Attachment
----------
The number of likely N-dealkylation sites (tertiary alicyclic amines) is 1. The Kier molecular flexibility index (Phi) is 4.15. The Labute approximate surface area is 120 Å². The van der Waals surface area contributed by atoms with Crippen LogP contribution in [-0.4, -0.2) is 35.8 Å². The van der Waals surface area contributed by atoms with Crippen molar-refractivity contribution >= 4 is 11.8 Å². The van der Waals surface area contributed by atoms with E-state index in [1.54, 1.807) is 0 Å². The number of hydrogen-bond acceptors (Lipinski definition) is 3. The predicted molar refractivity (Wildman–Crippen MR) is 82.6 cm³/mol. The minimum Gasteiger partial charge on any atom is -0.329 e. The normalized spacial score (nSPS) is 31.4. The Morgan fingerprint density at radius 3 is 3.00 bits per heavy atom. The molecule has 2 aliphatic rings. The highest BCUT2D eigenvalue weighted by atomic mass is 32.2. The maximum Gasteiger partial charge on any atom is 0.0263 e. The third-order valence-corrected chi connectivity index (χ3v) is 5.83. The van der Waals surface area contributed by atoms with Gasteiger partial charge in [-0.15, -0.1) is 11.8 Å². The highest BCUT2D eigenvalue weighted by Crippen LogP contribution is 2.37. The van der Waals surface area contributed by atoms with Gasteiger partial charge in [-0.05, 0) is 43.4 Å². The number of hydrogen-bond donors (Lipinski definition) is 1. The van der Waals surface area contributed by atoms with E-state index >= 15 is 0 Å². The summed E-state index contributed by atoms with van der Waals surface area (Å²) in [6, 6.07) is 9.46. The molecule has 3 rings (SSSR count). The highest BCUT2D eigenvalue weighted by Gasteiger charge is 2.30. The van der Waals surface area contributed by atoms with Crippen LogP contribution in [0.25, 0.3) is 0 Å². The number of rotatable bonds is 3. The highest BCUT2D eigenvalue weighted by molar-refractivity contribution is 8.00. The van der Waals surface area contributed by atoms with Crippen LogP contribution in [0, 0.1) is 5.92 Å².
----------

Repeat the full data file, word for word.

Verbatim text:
The number of likely N-dealkylation sites (tertiary alicyclic amines) is 1. The Kier molecular flexibility index (Phi) is 4.15. The Labute approximate surface area is 120 Å². The van der Waals surface area contributed by atoms with Crippen LogP contribution in [-0.4, -0.2) is 35.8 Å². The van der Waals surface area contributed by atoms with Crippen molar-refractivity contribution >= 4 is 11.8 Å². The van der Waals surface area contributed by atoms with E-state index in [1.54, 1.807) is 0 Å². The number of hydrogen-bond acceptors (Lipinski definition) is 3. The predicted molar refractivity (Wildman–Crippen MR) is 82.6 cm³/mol. The minimum Gasteiger partial charge on any atom is -0.329 e. The normalized spacial score (nSPS) is 31.4. The Morgan fingerprint density at radius 3 is 3.00 bits per heavy atom. The molecule has 2 aliphatic rings. The highest BCUT2D eigenvalue weighted by atomic mass is 32.2. The maximum Gasteiger partial charge on any atom is 0.0263 e. The third-order valence-corrected chi connectivity index (χ3v) is 5.83. The van der Waals surface area contributed by atoms with Gasteiger partial charge in [-0.15, -0.1) is 11.8 Å². The highest BCUT2D eigenvalue weighted by Crippen LogP contribution is 2.37. The van der Waals surface area contributed by atoms with Gasteiger partial charge in [-0.05, 0) is 43.4 Å². The number of hydrogen-bond donors (Lipinski definition) is 1. The van der Waals surface area contributed by atoms with E-state index >= 15 is 0 Å². The summed E-state index contributed by atoms with van der Waals surface area (Å²) in [6, 6.07) is 9.46. The molecule has 3 rings (SSSR count). The highest BCUT2D eigenvalue weighted by Gasteiger charge is 2.30. The van der Waals surface area contributed by atoms with Crippen LogP contribution in [0.25, 0.3) is 0 Å². The number of rotatable bonds is 3. The highest BCUT2D eigenvalue weighted by molar-refractivity contribution is 8.00. The van der Waals surface area contributed by atoms with Crippen LogP contribution in [0, 0.1) is 5.92 Å².